WASHINGTON – A U.S. District Court judge’s decision giving 17-year-olds over-the-counter access to the morning-after pill known as Plan B “will put minors’ health at greater risk,” according to a pro-life official of the U.S. Conference of Catholic Bishops.
Deirdre McQuade, assistant director for policy and communications in the USCCB Secretariat of Pro-Life Activities, told Catholic News Service March 25 that U.S. District Judge Edward Korman’s decision the day before was “worrisome in any number of ways.”
Judge Korman, of the U.S. District Court for the Eastern District of New York, said the Food and Drug Administration had “repeatedly and unreasonably” delayed a decision on whether Plan B should be available over the counter and had been swayed by politics in ultimately deciding to make the drug available without a prescription only to those 18 or over.
Ms. McQuade said the decision opens up the possibility of a 17-year-old male getting “emergency contraception” for his girlfriend – “whether she’s 17 or 12” – and subjects the young woman to taking “a very strong drug without any medical supervision.”
Plan B is “40 times more powerful than the birth control pill made of the same substance,” she added, but in Judge Korman’s decision “it’s treated like it’s candy.”
Plan B, containing a high dose of birth control pills, usually prevents pregnancy if taken within 72 hours of unprotected sex.
Although supporters of emergency contraception claim that its use reduces the rate of unintended pregnancies and the abortion rate, studies have shown that it actually increases the rate of sexually transmitted diseases without a significant effect on the abortion rate or rate of unplanned pregnancies, Ms. McQuade said.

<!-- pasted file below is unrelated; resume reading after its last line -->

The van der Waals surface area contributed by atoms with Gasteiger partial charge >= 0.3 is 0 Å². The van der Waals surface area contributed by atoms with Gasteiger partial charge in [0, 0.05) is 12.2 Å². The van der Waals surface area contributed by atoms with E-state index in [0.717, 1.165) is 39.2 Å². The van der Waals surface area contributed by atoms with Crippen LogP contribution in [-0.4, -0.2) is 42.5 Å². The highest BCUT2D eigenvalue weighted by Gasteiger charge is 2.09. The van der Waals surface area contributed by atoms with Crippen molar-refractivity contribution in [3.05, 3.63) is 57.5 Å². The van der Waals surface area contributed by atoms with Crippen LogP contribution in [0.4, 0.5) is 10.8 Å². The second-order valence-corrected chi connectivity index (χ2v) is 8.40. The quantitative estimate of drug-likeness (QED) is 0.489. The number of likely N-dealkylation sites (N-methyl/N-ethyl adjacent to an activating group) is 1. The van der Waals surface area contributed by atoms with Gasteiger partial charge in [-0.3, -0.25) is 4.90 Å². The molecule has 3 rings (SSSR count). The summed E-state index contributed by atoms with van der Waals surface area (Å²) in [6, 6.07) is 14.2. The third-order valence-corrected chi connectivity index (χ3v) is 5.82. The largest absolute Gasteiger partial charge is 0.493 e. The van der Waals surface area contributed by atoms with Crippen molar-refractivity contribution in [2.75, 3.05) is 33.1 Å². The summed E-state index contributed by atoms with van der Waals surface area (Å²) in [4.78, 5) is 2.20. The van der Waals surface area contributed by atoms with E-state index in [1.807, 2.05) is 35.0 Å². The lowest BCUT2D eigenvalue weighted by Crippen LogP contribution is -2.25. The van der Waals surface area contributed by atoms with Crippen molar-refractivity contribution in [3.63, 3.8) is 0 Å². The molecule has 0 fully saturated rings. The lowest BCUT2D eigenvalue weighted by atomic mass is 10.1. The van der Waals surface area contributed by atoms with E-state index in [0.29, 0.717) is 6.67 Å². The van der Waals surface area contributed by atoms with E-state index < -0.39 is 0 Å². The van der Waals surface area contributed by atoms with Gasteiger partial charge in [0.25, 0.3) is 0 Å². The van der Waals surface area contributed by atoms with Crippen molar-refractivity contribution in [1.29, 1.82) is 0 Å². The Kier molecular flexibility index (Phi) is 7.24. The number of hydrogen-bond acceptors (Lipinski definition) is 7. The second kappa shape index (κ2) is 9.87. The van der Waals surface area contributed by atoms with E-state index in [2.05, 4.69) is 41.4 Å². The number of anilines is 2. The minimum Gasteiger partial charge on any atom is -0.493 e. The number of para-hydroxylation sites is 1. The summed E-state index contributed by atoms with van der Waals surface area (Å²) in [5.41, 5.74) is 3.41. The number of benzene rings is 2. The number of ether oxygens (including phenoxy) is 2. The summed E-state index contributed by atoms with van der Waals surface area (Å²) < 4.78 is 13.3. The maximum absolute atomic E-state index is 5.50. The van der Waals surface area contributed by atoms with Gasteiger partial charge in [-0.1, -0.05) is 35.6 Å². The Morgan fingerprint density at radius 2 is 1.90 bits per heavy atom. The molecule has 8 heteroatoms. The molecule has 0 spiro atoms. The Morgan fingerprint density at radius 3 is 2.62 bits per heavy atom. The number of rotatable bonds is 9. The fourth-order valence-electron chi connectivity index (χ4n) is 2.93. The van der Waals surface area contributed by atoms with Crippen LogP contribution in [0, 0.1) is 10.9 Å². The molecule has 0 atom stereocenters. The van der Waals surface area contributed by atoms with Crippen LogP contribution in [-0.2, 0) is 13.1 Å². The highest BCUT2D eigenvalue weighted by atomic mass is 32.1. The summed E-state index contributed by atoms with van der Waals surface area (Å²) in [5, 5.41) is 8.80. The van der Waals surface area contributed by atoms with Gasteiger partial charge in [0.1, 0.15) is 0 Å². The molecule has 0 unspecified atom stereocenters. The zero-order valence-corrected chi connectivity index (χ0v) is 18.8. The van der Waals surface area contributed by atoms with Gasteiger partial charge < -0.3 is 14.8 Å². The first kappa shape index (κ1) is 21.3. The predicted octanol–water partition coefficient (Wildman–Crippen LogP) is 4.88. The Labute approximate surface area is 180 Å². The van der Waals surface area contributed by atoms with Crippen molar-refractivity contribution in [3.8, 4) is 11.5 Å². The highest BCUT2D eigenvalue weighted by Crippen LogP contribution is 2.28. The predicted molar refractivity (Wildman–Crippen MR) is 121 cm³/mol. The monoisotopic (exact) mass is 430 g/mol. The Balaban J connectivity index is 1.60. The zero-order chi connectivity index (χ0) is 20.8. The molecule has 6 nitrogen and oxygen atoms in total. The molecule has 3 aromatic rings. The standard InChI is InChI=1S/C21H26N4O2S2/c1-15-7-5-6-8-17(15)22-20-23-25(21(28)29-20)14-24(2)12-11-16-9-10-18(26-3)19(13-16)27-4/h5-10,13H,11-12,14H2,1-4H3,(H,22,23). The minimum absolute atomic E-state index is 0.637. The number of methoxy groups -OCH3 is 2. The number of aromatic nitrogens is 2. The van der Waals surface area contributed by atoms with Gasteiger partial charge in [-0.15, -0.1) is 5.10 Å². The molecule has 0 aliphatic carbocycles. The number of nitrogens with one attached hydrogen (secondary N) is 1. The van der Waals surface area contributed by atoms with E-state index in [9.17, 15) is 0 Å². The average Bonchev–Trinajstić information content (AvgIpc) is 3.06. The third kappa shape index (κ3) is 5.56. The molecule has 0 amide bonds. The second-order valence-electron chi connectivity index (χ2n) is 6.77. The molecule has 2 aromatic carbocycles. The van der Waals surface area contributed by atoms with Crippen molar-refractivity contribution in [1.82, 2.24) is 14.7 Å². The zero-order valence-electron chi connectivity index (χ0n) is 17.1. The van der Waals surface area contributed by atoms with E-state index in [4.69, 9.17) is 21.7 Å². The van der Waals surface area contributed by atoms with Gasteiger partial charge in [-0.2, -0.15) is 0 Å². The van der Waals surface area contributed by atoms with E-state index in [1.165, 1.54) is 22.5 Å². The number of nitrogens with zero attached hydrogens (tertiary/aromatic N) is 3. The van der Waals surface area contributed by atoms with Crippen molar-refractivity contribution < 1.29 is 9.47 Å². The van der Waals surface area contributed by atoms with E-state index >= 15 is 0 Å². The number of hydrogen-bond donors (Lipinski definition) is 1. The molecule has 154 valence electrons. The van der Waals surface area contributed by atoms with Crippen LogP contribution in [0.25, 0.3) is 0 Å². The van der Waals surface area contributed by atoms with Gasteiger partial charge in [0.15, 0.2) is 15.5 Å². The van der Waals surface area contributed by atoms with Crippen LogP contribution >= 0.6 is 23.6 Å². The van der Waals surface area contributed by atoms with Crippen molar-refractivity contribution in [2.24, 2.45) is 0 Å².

Judge Korman said the FDA must comply with his ruling by April 21. The decision came in a case filed in 2005 by the Center for Reproductive Rights and other groups.
In his ruling, Judge Korman said the FDA’s failure to approve Plan B for over-the-counter sales to anyone were based on the “political sensitivity” of the administration of President George W. Bush about the drug.
“These political considerations, delays and implausible justifications for decision-making are not the only evidence of a lack of good faith and reasoned decision-making,” the judge said. “Indeed, the record is clear that the FDA’s course of conduct regarding Plan B departed in significant ways from the agency’s normal procedures regarding similar applications to switch a drug product from prescription to nonprescription use.”
The decision also drew criticism from the Chicago-based Americans United for Life.
“Given legitimate concerns about the safety of self-medicating with Plan B, it is incomprehensible that we would allow a minor to walk into any pharmacy and obtain this drug without medical oversight or parental involvement,” said Charmaine Yoest, the organization’s president and CEO, in a March 24 statement.
Denise Burke, vice president of legal affairs at Americans United for Life, said the decision could have “severe and unintended consequences such as the continued exploitation and sexual abuse of young girls.”
“It is all too easy for this unsafe drug to be used by sexual predators and even the victims themselves to hide the abuse from parents and the authorities,” she added.
Catholic ethicists contend that because Plan B and other emergency contraception prevents a fertilized egg from becoming implanted in the uterus it has an abortifacient effect if fertilization has occurred.